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[QUOTE] From Rebecca Tushnet, Economies of Desire: Fair Use and Marketplace Assumptions

On a more doctrinal level, respecting creativity as a human force should lead us to think differently about fair use, among other things, by encouraging us to take account of noncommercial motivations even in contexts current doctrine sees as commercial. Joanna Russ, the feminist science fiction writer, suggested that the“what if” of slash fanfiction was “what if I were free?” What would I read, what would I write, what relationships would I have with the external world and with other people? Asking “what if I were free”is very different from the claim-staking of the rhetoric of opensource software, which focuses on the idea that open-source software is “free as in free speech, not as in free beer.” That common phrase has always struck me as hiding within it many unexamined and problematic assumptions about what free is with respect to speech and how it relates to a commercial marketplace. What free is with respect to women’s voices, of course, has been fiercely debated at least since John Stuart Mill (and his wife) wrote The Subjection of Women. Slash and other fanworks come from a background of constraint, where acting as if we were free to write our own versions is a different kind of act than using our already-extant freedom to create open-source software instead of proprietary code. Women as writers have rarely had the luxury of exclusive control to give away.

One aspect of that unfreedom has been an inability to participate in the money economy on the same terms as men. Fanworks represent an alternative outlet for creative energies.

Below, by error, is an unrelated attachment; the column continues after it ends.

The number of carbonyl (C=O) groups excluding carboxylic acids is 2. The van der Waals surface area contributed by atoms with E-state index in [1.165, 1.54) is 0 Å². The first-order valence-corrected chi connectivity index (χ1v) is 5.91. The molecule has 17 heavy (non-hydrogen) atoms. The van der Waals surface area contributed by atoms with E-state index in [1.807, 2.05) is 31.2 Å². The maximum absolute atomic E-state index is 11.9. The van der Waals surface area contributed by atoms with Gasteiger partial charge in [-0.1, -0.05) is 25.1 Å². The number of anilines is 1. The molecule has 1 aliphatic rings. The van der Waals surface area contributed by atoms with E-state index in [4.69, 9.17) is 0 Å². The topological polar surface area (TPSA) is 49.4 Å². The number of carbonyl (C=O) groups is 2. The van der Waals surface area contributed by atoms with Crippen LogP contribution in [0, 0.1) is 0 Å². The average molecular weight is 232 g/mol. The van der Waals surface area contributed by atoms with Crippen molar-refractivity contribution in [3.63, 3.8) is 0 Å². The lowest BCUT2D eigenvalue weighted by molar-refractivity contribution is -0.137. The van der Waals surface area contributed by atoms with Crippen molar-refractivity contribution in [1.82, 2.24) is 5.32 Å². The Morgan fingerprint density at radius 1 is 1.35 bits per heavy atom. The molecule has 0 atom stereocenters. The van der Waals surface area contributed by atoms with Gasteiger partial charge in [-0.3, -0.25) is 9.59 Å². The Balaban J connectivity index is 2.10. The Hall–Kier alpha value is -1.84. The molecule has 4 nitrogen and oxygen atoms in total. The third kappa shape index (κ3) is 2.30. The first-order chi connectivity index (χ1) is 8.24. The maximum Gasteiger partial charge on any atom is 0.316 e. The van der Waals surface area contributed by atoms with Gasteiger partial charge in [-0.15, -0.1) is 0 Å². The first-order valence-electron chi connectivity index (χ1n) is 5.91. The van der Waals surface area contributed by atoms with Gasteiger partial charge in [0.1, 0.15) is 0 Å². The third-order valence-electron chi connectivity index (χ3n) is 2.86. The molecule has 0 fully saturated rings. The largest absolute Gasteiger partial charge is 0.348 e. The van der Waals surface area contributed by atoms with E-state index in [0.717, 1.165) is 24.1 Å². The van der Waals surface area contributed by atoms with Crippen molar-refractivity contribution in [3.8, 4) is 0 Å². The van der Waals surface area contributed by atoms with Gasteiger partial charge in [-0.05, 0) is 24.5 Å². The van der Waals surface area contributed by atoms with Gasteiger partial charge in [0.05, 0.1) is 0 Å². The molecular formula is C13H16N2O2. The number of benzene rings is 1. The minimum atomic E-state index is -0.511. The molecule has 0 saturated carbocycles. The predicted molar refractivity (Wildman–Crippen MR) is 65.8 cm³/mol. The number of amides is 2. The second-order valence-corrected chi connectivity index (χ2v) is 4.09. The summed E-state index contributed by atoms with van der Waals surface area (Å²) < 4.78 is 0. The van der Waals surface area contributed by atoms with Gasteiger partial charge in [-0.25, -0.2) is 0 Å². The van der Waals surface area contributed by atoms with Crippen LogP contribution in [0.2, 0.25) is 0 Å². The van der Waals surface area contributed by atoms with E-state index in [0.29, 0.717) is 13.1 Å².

Rebecca Tushnet, Economies of Desire: Fair Use and Marketplace Assumptions ift.tt/1dL4BAw

[QUOTE] From Cathy Cupitt, Nothing but Net

It has often struck me that stories are the universal language of Web 2.0, and I think the importance of participatory audiences is the reason why. The giant metanarrative of fan fiction is not unlike the interweaving strands of open source projects such as Wikipedia, or the memes of Anonymous (the self-adopted name of a loose coalition of Internet users organizing and acting anonymously, probably best known for protesting against Scientology) and social networking in general, all of which enable and value multiple points of view.

Cathy Cupitt, Nothing but Net

[META] AdaCamp, Wikimania, and Console-ing Passions wrapup, part one: Fanworks as open source cultural goods

This is the first in a series of posts on fandom-related thoughts springing from three conferences I’ve attended in the past month, AdaCamp, WIkimania, and Console-ing Passions. All three consolidated into one great fandom and open source idea extravaganza for me. These after-conference posts come royally late, but I think the time elapsed has helped me clarify my thoughts a bit. I’ll be talking mostly about AdaCamp, although I’ll reference Wikimania and Console-ing Passions a couple of times when relevant. A few quick basics. As Staci Tucker summarized at Fembot,

“AdaCamp is an Ada Initiative unconference focused on increasing women’s participation in open technology and culture. The invitation-only event gathered professionals, fans, hobbyists, academics, and activists to build community, discuss issues impacting women across open technology, and strategize ways to inspire positive change and build community resources.”